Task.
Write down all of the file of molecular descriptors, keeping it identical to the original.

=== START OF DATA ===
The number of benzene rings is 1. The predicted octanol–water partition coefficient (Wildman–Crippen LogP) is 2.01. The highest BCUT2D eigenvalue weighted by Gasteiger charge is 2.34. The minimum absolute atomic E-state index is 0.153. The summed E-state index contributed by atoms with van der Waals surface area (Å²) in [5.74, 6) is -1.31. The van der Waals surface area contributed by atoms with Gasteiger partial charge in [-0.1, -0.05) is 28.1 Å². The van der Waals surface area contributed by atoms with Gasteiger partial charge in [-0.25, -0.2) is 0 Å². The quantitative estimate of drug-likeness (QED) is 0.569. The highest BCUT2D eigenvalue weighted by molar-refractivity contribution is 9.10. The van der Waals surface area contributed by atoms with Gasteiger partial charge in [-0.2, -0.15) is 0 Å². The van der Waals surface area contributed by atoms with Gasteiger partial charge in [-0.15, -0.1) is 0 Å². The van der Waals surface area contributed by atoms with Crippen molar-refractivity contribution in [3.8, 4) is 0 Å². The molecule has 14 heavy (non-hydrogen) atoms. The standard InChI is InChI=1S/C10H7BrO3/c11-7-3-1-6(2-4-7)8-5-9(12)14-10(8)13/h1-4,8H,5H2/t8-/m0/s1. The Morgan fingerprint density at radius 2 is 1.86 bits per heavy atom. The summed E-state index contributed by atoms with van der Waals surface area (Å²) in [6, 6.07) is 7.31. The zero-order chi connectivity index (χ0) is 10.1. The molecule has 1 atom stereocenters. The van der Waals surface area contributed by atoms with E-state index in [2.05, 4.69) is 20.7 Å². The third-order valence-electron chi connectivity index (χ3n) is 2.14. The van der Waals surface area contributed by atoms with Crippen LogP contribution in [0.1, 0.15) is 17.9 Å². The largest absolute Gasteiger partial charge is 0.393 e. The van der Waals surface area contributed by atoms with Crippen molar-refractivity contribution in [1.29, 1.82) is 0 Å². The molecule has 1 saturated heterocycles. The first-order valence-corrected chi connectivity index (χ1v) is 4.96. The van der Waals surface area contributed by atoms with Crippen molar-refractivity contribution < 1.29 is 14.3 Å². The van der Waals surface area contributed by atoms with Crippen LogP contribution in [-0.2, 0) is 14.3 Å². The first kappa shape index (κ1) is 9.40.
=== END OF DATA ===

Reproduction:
The number of benzene rings is 1. The predicted octanol–water partition coefficient (Wildman–Crippen LogP) is 2.01. The highest BCUT2D eigenvalue weighted by Gasteiger charge is 2.34. The minimum absolute atomic E-state index is 0.153. The summed E-state index contributed by atoms with van der Waals surface area (Å²) in [5.74, 6) is -1.31. The van der Waals surface area contributed by atoms with Gasteiger partial charge in [-0.1, -0.05) is 28.1 Å². The van der Waals surface area contributed by atoms with Gasteiger partial charge in [-0.25, -0.2) is 0 Å². The quantitative estimate of drug-likeness (QED) is 0.569. The highest BCUT2D eigenvalue weighted by molar-refractivity contribution is 9.10. The van der Waals surface area contributed by atoms with Gasteiger partial charge in [-0.2, -0.15) is 0 Å². The van der Waals surface area contributed by atoms with Gasteiger partial charge in [-0.15, -0.1) is 0 Å². The van der Waals surface area contributed by atoms with Crippen molar-refractivity contribution in [3.8, 4) is 0 Å². The molecule has 14 heavy (non-hydrogen) atoms. The standard InChI is InChI=1S/C10H7BrO3/c11-7-3-1-6(2-4-7)8-5-9(12)14-10(8)13/h1-4,8H,5H2/t8-/m0/s1. The Morgan fingerprint density at radius 2 is 1.86 bits per heavy atom. The summed E-state index contributed by atoms with van der Waals surface area (Å²) in [6, 6.07) is 7.31. The zero-order chi connectivity index (χ0) is 10.1. The molecule has 1 atom stereocenters. The van der Waals surface area contributed by atoms with E-state index in [2.05, 4.69) is 20.7 Å². The third-order valence-electron chi connectivity index (χ3n) is 2.14. The van der Waals surface area contributed by atoms with Crippen LogP contribution in [0.1, 0.15) is 17.9 Å². The largest absolute Gasteiger partial charge is 0.393 e. The van der Waals surface area contributed by atoms with Crippen molar-refractivity contribution in [1.29, 1.82) is 0 Å². The molecule has 1 saturated heterocycles. The first-order valence-corrected chi connectivity index (χ1v) is 4.96. The van der Waals surface area contributed by atoms with Crippen molar-refractivity contribution < 1.29 is 14.3 Å². The van der Waals surface area contributed by atoms with Crippen LogP contribution in [-0.2, 0) is 14.3 Å². The first kappa shape index (κ1) is 9.40.